What is an airspace infringement?
An infringement is a flight into notified airspace that has not been subject to approval by the designated controlling authority of that airspace in accordance with international and national regulations. Such airspace is considered to be:
- Controlled airspace, namely ICAO airspace classes A to E. Note: VFR traffic cannot infringe Class E airspace because under ICAO rules neither an ATC clearance nor a radio communication is required to enter or operate within it, unless filed national differences call for one or the other (or both). IFR traffic can infringe Class E airspace when not in receipt of a clearance to enter it.
- Aerodrome Traffic Zones, where these exist in Class G airspace.
- Airspace restrictions, such as: Prohibited, Restricted and Dangers Areas, Temporary Reserved Airspaces or airspace notified by a restriction of flying in accordance with national requirements.
All sectors of the aviation community – commercial, military and GA alike – are associated with airspace infringements. Infringement reports submitted to the CAA through the Mandatory Occurrence Reporting (MOR) scheme form the basis of infringement statistics to which the CAA and the Airspace Infringement Working Group will refer in the course of their work.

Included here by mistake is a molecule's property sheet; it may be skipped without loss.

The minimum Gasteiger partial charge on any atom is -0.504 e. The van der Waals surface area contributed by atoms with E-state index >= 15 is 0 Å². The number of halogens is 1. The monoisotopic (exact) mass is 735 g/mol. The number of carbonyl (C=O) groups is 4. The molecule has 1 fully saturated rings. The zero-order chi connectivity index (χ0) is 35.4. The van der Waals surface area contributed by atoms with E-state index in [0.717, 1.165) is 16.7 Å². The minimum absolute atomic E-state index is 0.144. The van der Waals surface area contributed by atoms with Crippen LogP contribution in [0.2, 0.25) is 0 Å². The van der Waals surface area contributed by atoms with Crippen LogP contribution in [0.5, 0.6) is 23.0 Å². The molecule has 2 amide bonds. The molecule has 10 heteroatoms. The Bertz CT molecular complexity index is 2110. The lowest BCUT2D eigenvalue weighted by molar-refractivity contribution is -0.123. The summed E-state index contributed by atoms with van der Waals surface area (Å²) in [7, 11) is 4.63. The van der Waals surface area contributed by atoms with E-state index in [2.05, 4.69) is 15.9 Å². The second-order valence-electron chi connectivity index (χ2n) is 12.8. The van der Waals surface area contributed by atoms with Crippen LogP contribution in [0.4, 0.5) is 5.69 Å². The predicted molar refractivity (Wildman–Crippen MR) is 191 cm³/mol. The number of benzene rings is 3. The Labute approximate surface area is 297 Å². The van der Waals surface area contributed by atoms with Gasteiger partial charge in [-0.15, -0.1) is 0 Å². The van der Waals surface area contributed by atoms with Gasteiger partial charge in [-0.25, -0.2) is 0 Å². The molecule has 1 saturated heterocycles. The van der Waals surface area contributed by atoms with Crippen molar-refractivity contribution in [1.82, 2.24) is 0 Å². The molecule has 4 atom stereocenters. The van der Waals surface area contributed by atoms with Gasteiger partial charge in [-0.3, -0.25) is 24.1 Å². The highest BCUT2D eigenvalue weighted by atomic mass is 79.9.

Infringing is potentially dangerous and disruptive – and ultimately results in curtailment of the freedoms to fly that all pilots need and enjoy.
What can I do as a pilot?
- Make sure you are aware of the good practices that the vast majority of pilots use to successfully avoid infringements, including careful pre-flight planning, checking NOTAMs, using moving maps with up to date data and airspace audible warnings, and using an up to date 1/2 mil chart.
- Flying very close to the boundaries of controlled airspace may be necessary. But be ultra careful – if adequate care is not taken, thermalling can result in the glider drifting into controlled airspace, or flying through strong lift can nudge a glider into controlled airspace. Wherever a pilot flying close to controlled airspace has the capacity to do so, they should advise the controller of their intentions – the controller will otherwise always assume the glider could infringe and will be arranging traffic inside the controlled airspace with that in mind.
- Please read the BGA top tips and guidance in Cross Country and Airspace.
- Please take a look at the independant airspace safety website Fly on Track
- Have a look at the BGA navigation training and testing guidance and then think about whether you would benefit from a refresh on any of the detail.
If you have any questions, please don’t hesitate to talk to your CFI.